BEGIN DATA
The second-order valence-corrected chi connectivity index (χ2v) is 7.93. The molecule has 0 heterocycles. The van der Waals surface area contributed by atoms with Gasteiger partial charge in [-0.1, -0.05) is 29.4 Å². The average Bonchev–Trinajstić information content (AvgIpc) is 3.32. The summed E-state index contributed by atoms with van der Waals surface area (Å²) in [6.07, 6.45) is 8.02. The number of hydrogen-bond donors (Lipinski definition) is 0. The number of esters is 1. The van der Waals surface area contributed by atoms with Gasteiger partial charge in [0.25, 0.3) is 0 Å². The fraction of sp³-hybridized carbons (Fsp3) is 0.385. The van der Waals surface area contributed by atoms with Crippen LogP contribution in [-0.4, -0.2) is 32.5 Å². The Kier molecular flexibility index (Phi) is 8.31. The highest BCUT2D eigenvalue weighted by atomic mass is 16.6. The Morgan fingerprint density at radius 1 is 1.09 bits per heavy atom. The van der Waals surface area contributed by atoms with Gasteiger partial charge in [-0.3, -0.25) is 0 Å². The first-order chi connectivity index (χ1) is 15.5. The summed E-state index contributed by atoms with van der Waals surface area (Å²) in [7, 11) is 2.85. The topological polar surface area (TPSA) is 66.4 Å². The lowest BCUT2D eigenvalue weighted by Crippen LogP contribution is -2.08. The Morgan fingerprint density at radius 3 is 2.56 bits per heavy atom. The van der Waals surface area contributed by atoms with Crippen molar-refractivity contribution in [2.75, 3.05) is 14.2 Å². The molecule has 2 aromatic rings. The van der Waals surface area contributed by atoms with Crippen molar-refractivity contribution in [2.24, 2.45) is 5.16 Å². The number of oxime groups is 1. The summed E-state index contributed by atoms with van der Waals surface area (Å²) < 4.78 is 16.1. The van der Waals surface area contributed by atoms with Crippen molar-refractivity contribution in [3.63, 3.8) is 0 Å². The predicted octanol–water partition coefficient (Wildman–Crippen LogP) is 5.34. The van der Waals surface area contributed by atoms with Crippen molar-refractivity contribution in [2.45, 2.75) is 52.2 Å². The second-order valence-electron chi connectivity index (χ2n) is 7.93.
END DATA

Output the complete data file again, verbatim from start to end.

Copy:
The second-order valence-corrected chi connectivity index (χ2v) is 7.93. The molecule has 0 heterocycles. The van der Waals surface area contributed by atoms with Gasteiger partial charge in [-0.1, -0.05) is 29.4 Å². The average Bonchev–Trinajstić information content (AvgIpc) is 3.32. The summed E-state index contributed by atoms with van der Waals surface area (Å²) in [6.07, 6.45) is 8.02. The number of hydrogen-bond donors (Lipinski definition) is 0. The number of esters is 1. The van der Waals surface area contributed by atoms with Gasteiger partial charge in [0.25, 0.3) is 0 Å². The fraction of sp³-hybridized carbons (Fsp3) is 0.385. The van der Waals surface area contributed by atoms with Crippen LogP contribution in [-0.4, -0.2) is 32.5 Å². The Kier molecular flexibility index (Phi) is 8.31. The highest BCUT2D eigenvalue weighted by atomic mass is 16.6. The Morgan fingerprint density at radius 1 is 1.09 bits per heavy atom. The van der Waals surface area contributed by atoms with Gasteiger partial charge in [-0.3, -0.25) is 0 Å². The first-order chi connectivity index (χ1) is 15.5. The summed E-state index contributed by atoms with van der Waals surface area (Å²) in [7, 11) is 2.85. The topological polar surface area (TPSA) is 66.4 Å². The lowest BCUT2D eigenvalue weighted by Crippen LogP contribution is -2.08. The Morgan fingerprint density at radius 3 is 2.56 bits per heavy atom. The van der Waals surface area contributed by atoms with Crippen molar-refractivity contribution in [2.75, 3.05) is 14.2 Å². The molecule has 2 aromatic rings. The van der Waals surface area contributed by atoms with Crippen molar-refractivity contribution in [2.24, 2.45) is 5.16 Å². The number of oxime groups is 1. The summed E-state index contributed by atoms with van der Waals surface area (Å²) < 4.78 is 16.1. The van der Waals surface area contributed by atoms with Crippen molar-refractivity contribution in [3.63, 3.8) is 0 Å². The predicted octanol–water partition coefficient (Wildman–Crippen LogP) is 5.34. The van der Waals surface area contributed by atoms with Crippen molar-refractivity contribution in [2.45, 2.75) is 52.2 Å². The second-order valence-electron chi connectivity index (χ2n) is 7.93.